Party of Virtue, Party of Vice

Nov. 5 1998 3:30 AM

Party of Virtue, Party of Vice

Who needs pundits when you can have weathermen?

"Campaign '98" dispatches from New York and South Carolina (Senate and governor).

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The important thing for a pundit is to be sure of his or her opinions. There is no penalty for being sure of one thing now and sure of something else later. Until 6 p.m. ET, when the first returns came in, the analysts were certain that there would be no "message" tonight. This would be a status quo election, no big issues were galvanizing voters, nothing enormous would be decided.

David Plotz David Plotz

David Plotz is Slate's editor at large. He's the author of The Genius Factory and Good Book.

But by 7:45 p.m., the effort to impeach President Clinton was "dead as a dodo," and MSNBC pundits were wondering how long it would be till enraged Republicans deposed Newt Gingrich as speaker of the House. By 9 p.m., when Chuck Schumer's New York Senate victory was announced, the evening had officially become a Democratic Rout.

The best line of the night came from Sen. Fred Thompson, R-Tenn., when some cable news anchor asked him to assess the election results so far: "When these things aren't going your way, you say, 'It's still early.' So, I guess it's still early."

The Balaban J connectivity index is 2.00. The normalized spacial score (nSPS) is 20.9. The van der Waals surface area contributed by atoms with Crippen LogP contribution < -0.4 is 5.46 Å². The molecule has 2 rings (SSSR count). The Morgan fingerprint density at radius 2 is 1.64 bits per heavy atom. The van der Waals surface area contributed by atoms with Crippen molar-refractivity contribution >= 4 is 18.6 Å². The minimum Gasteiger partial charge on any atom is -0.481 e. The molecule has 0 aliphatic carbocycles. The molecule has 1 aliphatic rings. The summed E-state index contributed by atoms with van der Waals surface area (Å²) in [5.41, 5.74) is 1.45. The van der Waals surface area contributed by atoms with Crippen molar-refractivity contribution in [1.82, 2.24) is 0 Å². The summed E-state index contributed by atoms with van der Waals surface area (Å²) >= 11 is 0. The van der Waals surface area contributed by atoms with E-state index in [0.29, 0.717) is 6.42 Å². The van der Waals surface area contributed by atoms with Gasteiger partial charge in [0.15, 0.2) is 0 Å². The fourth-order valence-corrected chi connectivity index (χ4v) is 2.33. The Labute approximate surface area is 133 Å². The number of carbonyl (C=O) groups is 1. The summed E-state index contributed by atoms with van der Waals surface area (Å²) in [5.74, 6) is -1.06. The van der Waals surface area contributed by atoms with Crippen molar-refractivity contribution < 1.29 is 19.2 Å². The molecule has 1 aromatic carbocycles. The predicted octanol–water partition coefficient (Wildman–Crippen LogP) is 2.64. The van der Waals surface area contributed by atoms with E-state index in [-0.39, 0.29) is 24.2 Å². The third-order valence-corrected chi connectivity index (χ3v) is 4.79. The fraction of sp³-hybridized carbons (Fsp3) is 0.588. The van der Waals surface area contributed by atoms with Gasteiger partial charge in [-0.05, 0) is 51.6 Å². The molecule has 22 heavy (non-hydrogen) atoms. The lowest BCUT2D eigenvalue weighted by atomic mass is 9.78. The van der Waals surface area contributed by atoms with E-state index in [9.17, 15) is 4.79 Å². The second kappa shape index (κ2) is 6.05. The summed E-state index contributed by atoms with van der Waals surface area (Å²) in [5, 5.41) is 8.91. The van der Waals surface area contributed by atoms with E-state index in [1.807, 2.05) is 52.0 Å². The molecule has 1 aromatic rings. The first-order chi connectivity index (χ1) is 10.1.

In terms of seats changing hands, the Democratic victory--though remarkable--is very small. Tonight's real landslide victory belongs to two other parties. First, the Party of Virtue. It was a clean sweep for the good guys. In tight race after tight race, voters have rejected the venal and the wicked. North Carolina dumped embarrassing Sen. Lauch Faircloth in favor of John Edwards, who can't possibly be worse. Alabama dropped its ill-behaved governor Fob James. New Yorkers had the wisdom to retire their chief sleaze, Sen. Al D'Amato, in favor of Schumer, who has all D'Amato's good qualities and only half of his bad ones. Maryland re-elected a harmless mediocrity (Gov. Parris Glendening) over a holy terror (Ellen Sauerbrey). And to prove that the Party of Virtue is bipartisan, Illinois may drop ethically challenged Sen. Carol Moseley-Braun. Any one of those results constitutes a minor improvement in American politics. All of them together constitute a near miracle.

(Tonight's actual miracle: Reform Party candidate Jesse "The Body" Ventura leads in the Minnesota governor's race. America has had plenty of athlete politicians and plenty of actor politicians. Now, at last, we can have both in one package: a pro wrestler.)